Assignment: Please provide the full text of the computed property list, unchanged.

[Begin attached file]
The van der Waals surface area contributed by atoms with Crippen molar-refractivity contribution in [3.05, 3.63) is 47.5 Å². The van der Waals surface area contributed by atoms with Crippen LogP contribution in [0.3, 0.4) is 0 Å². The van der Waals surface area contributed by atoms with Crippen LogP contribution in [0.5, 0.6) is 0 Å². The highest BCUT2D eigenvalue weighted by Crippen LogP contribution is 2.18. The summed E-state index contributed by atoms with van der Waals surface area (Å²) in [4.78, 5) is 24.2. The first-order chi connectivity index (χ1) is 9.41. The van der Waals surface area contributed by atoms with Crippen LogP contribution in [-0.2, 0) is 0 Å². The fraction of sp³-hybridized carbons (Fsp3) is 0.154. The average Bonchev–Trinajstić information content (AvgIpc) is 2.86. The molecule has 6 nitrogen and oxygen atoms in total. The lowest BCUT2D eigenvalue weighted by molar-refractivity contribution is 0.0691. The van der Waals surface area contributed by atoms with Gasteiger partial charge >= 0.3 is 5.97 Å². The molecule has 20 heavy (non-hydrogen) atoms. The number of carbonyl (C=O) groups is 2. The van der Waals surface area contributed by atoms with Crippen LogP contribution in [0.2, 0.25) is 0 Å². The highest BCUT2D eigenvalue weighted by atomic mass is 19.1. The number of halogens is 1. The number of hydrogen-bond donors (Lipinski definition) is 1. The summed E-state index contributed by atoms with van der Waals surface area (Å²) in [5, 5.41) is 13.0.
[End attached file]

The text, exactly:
The van der Waals surface area contributed by atoms with Crippen molar-refractivity contribution in [3.05, 3.63) is 47.5 Å². The van der Waals surface area contributed by atoms with Crippen LogP contribution in [0.3, 0.4) is 0 Å². The van der Waals surface area contributed by atoms with Crippen LogP contribution in [0.5, 0.6) is 0 Å². The highest BCUT2D eigenvalue weighted by Crippen LogP contribution is 2.18. The summed E-state index contributed by atoms with van der Waals surface area (Å²) in [4.78, 5) is 24.2. The first-order chi connectivity index (χ1) is 9.41. The van der Waals surface area contributed by atoms with Crippen LogP contribution in [-0.2, 0) is 0 Å². The fraction of sp³-hybridized carbons (Fsp3) is 0.154. The average Bonchev–Trinajstić information content (AvgIpc) is 2.86. The molecule has 6 nitrogen and oxygen atoms in total. The lowest BCUT2D eigenvalue weighted by molar-refractivity contribution is 0.0691. The van der Waals surface area contributed by atoms with Gasteiger partial charge >= 0.3 is 5.97 Å². The molecule has 20 heavy (non-hydrogen) atoms. The number of carbonyl (C=O) groups is 2. The van der Waals surface area contributed by atoms with Crippen LogP contribution in [0.2, 0.25) is 0 Å². The highest BCUT2D eigenvalue weighted by atomic mass is 19.1. The number of halogens is 1. The number of hydrogen-bond donors (Lipinski definition) is 1. The summed E-state index contributed by atoms with van der Waals surface area (Å²) in [5, 5.41) is 13.0.